Although there are many possible biochemical reactions, they fall into only a few types to consider:
- Oxidation and reduction: For example, the interconversion of an alcohol and an aldehyde.
- Movement of functional groups within or between molecules For example, the transfer of phosphate groups from one oxygen to another.
- Addition and removal of water: For example, hydrolysis of an amide linkage to an amine and a carboxyl group.
- Bond‐breaking reactions: For example, carbon‐carbon bond breakage.
The complexity of life results, not from many different types of reactions, but rather from these simple reactions occurring in many different situations. Thus, for example, water can be added to a carbon‐carbon double bond as a step in the breakdown of many different compounds, including sugars, lipids, and amino acids.
Regulating biochemical reactions
Mixing gasoline and oxygen can run your car engine, or cause an explosion. The difference in the two cases depends on restricting the flow of gasoline. In the case of the car engine, you control the amount of gasoline entering the combustion chamber with your foot on the accelerator. Like that process, it's important that biochemical reactions not go too fast or too slowly, and that the right reactions occur when they are needed to keep the cell functioning.
Large molecules provide cell information
The ultimate basis for controlling biochemical reactions is the genetic information stored in the cell's DNA. This information is expressed in a regulated fashion, so that the enzymes responsible for carrying out the cell's chemical reactions are released in response to the needs of the cell for energy production, replication, and so forth. The information is composed of long sequences of subunits, where each subunit is one of the four nucleotides that make up the nucleic acid.
Weak interactions and structural stability
Heat often destroys a biochemical system. Cooking a slice of liver at temperatures only slightly over 100°F. destroys the enzymatic activity. This isn't enough heat to break a covalent bond, so why aren't these enzymes more robust? The answer is that enzymatic activity and structure depend on weak interactions whose individual energy is much less than that of a covalent bond. The stability of biological structures depends on the sum of all these weak interactions.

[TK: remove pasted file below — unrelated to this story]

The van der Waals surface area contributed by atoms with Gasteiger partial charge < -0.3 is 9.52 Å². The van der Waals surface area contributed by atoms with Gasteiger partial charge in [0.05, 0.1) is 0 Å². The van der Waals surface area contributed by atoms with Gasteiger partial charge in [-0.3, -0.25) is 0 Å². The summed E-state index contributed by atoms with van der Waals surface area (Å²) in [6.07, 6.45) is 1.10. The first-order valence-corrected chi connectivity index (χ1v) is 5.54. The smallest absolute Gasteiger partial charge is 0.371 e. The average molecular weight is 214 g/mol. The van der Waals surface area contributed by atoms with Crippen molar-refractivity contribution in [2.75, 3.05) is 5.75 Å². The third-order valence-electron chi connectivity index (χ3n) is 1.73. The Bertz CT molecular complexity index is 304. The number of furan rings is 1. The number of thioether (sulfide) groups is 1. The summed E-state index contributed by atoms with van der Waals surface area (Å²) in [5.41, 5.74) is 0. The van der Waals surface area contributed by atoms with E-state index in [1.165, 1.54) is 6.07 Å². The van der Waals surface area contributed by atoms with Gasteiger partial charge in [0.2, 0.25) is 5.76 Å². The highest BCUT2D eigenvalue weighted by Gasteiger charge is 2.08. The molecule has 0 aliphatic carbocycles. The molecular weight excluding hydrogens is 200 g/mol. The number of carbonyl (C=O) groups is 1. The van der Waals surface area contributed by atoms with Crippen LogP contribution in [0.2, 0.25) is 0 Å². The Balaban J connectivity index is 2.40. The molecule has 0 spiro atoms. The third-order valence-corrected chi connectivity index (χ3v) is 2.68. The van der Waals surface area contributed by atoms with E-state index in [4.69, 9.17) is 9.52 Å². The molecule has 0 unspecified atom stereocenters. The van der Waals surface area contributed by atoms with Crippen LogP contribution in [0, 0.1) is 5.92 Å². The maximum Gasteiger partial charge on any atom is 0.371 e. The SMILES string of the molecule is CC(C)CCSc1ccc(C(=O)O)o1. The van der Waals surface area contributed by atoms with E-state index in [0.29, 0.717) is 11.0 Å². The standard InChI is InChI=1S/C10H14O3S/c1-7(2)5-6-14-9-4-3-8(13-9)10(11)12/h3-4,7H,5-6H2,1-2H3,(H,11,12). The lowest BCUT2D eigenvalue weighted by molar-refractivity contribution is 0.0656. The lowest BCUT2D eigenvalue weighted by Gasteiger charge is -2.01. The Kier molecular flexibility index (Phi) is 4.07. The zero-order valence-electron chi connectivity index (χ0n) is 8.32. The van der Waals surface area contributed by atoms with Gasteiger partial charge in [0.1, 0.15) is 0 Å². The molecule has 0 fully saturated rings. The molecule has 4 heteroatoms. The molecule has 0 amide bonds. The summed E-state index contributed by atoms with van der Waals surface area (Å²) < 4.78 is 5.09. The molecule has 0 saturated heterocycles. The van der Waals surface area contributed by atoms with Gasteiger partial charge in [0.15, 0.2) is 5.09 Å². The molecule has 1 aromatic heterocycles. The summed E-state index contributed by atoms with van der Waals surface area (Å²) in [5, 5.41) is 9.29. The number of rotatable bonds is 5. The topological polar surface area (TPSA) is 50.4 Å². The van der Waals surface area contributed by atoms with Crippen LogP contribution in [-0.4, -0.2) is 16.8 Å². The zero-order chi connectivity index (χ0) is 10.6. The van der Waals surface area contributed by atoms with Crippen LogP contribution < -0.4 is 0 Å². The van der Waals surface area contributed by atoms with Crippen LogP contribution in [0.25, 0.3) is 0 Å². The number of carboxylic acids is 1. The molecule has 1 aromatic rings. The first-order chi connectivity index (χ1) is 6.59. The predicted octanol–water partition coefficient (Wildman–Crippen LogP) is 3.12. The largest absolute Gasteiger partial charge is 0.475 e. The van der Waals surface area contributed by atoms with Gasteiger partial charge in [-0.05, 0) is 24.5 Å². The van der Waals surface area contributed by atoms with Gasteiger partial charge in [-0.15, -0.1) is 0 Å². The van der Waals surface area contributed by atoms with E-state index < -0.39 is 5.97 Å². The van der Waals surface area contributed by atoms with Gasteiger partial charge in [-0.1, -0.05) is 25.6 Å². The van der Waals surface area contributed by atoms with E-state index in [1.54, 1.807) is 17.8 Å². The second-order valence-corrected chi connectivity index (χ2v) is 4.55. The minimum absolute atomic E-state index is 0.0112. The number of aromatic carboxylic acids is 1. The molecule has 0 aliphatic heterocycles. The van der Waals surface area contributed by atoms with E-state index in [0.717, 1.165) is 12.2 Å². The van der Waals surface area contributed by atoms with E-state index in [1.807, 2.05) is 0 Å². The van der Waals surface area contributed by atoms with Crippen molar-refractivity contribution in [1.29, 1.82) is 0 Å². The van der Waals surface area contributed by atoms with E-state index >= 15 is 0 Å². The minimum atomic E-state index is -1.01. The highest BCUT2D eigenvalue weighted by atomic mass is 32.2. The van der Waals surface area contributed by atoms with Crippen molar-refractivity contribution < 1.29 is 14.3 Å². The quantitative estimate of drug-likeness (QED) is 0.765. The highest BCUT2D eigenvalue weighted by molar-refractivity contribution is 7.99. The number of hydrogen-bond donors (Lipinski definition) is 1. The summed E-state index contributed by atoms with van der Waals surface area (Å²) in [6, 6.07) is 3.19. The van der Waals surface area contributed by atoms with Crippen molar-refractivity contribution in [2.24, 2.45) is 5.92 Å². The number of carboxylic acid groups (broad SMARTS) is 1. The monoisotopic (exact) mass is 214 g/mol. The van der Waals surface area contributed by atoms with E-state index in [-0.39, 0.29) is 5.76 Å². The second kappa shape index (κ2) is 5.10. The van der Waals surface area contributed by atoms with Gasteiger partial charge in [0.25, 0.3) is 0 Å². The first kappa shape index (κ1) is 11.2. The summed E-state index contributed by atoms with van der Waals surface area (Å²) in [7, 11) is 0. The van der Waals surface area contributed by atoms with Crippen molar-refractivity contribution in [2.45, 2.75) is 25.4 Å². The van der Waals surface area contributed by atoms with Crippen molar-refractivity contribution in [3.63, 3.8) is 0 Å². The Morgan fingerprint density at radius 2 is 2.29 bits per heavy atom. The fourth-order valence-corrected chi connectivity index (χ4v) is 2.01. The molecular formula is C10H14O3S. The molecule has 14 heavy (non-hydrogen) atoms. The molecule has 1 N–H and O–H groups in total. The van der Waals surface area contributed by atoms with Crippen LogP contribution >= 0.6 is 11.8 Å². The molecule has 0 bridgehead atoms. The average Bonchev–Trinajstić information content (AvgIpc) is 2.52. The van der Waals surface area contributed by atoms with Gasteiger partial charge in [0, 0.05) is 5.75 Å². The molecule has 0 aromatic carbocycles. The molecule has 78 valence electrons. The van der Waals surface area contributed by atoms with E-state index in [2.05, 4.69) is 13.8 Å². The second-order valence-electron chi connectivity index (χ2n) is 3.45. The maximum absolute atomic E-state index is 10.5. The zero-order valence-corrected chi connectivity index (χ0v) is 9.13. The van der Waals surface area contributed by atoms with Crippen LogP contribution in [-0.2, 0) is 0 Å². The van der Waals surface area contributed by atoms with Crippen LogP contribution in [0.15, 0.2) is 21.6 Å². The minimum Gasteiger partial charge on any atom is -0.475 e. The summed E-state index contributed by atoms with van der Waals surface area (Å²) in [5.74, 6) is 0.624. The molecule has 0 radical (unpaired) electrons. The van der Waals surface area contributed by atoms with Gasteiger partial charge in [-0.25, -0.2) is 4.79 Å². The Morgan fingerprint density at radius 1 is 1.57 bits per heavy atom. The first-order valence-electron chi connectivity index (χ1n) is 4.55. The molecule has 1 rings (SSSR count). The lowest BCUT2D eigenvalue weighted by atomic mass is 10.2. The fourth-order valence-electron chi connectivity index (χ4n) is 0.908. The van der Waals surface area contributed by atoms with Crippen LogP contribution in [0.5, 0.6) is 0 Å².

Biochemical reactions occur in a downhill fashion
Life on earth ultimately depends on nonliving energy sources. The most obvious of these is the sun, whose energy is captured here on Earth by photosynthesis (the use of the light energy to carry out the synthesis of biochemicals especially sugars). Another source of energy is the makeup of the Earth itself. Microorganisms living in deep water, the soil, and other environments without sunlight can derive their energy from chemosynthesis, the oxidation and reduction of inorganic molecules to yield biological energy.
The goal of these energy‐storing processes is the production of carbon‐containing organic compounds, whose carbon is reduced (more electron‐rich) than carbon in CO 2. Energy‐yielding metabolic processes oxidize the reduced carbon, yielding energy in the process. The organic compounds from these processes are synthesized into complex structures, again using energy. The sum total of these processes is the use of the original energy source, that is, light from the sun, for the maintenance and replication of living organisms, for example, humans.
The energy available from these reactions is always less than the amount of energy put into them. This is another way of saying that living systems obey the Second Law of Thermodynamics, which states that spontaneous reactions run “downhill,” with an increase in entropy, or disorder, of the system. (For example, glucose, which contains six carbons joined together, is more ordered than are six molecules of CO 2, the product of its metabolic breakdown.